Brakes on equity crowdfunding

Denham Sadler
National Affairs Editor

The government failed to pass amendments to the equity crowdfunding regime before the end of the year, meaning private companies won’t be able to access the funding method until August next year at the earliest.

The federal government confirmed in this year’s budget that it would extend its equity crowdfunding regime to proprietary companies, and Treasurer Scott Morrison introduced legislation into the Parliament in September.

But after its second reading, the bill remains in the lower house, and will now stay there over the extended summer break. Despite broadly enjoying bipartisan support, the government did not find the time to move it to the upper house and pass it into law.

The second last sitting week for the House of Representatives was cancelled by Prime Minister Malcolm Turnbull during the same-sex marriage debate and as the citizenship crisis that has engulfed both major parties.

Mr Morrison had earlier said that the bill was a “game-changer” for local startups and an “example of the Turnbull government getting on with the job”.

The law would come into effect six months after royal assent, so even if it is passed quickly once Parliament resumes in February, it would not come into effect until August next year.

Tyro FinTech Hub head Andrew Corbett-Jones said it would be a frustrating wait for the startup sector.

“I’m hardly the lone voice in Australia lamenting the energy and effort the parties have expended on Section 44, especially as it has no meaningful impact for the good governance of Australia,” Mr Corbett-Jones told

“Meanwhile, key legislation, including the equity crowdfunding amendments, is left to wallow.”

“These amendments will not come into effect for private companies for a full six months following the legislation being passed, so even if they are passed when Parliament resumes in February, they won’t become law until August 2018 at the earliest – almost a year since they were proposed in Parliament. Surely they can do better than that.”

The delay could be disastrous for cash-strapped early-stage businesses, Mr Corbett-Jones said.

“This is a bit of a blow for those developing FinTech business models that are dependent on equity crowdfunding. The most precious resource for a startup is time, and delays such as this will be crippling for some, even terminal,” he said.

“No startup has the resources to coast in neutral for months waiting for the Parliament to rubber-stamp legislation that is all but inevitable.”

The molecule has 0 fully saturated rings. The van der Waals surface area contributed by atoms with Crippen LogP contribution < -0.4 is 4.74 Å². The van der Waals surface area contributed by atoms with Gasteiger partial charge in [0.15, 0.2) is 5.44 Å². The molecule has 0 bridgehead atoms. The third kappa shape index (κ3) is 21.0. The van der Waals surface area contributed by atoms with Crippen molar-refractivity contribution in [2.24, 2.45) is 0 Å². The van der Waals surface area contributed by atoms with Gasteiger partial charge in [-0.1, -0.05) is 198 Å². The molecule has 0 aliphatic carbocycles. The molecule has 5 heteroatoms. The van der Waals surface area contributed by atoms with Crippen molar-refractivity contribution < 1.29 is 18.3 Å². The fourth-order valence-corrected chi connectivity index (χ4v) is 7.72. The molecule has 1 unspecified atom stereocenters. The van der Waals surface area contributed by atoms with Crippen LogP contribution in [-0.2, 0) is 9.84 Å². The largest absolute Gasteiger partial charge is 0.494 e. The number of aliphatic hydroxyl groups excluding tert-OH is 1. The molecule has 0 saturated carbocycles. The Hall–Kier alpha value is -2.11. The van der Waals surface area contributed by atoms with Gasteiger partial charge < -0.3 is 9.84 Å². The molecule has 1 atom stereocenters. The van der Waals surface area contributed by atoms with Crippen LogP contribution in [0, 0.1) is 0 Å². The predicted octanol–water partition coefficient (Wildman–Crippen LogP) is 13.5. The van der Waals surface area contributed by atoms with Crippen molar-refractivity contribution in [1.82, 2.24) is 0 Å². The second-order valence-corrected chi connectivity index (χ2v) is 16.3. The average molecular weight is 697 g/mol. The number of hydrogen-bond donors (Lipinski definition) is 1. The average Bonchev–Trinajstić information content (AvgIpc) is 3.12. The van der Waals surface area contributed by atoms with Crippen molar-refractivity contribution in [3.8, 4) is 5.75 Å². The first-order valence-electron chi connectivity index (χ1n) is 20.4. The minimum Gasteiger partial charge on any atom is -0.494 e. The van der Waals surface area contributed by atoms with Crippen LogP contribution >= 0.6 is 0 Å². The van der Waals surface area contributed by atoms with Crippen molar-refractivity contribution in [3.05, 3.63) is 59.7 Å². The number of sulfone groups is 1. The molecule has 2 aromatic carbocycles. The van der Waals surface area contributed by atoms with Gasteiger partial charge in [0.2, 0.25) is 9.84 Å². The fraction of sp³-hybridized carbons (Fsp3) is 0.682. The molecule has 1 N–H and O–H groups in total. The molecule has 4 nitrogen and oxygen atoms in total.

It’s another frustrating delay in an elongated and sometimes farcical journey to introduce equity crowdfunding in Australia.

After years of lobbying and support, the government confirmed it would be introducing a crowdsourced equity funding regime in Australia in its National Innovation and Science Agenda at the end of 2015.

But it was revealed the following year that the government’s legislation required a startup or larger company to convert to an unlisted public company in order to undertake an equity crowdfunding round.

This was widely criticised by the sector and the Opposition, with claims it would lock out 99 percent of Australian companies.

The legislation was eventually begrudgingly supported by Labor and passed Parliament at the start of the year, despite shadow minister for the digital economy Ed Husic dubbing it a “dodo”.

It came into effect in September, allowing unlisted public companies to undertake an equity crowdfunding regime.

In this year’s budget the government confirmed that it would extend equity crowdfunding to include proprietary companies, at a cost of $4.5 million over four years.

The Corporations Amendment (Crowd-sourced Funding for Proprietary Companies) Bill 2017 was introduced to Parliament and read for the first time on 14 September.

The legislation still places a number of new reporting and compliance obligations on a startup or SME looking to undertake an equity crowdfunding raise, including:

  • A minimum of two directors
  • Financial reporting in accordance with accounting standards
  • Audited financial statements once the company raises more than $3 million
  • Restrictions on related party transactions

Treasurer Scott Morrison said at the time that the bill would help to develop a “strong and vibrant FinTech industry in Australia”.

“This will be a game-changer, once again, for Australian startups and new small businesses. This is yet another example of the Turnbull government getting on with the job and taking action now by backing in businesses, getting the settings right to create jobs and help our economy transition,” Mr Morrison said.

“Introducing this bill today delivers on the government’s commitment to extend equity crowdfunding to proprietary companies,” he said.

“Unlocking a new source of funding delivers on our commitment to foster innovative economic activity and support the development of the Australian FinTech sector.”

Do you know more? Contact James Riley via Email.

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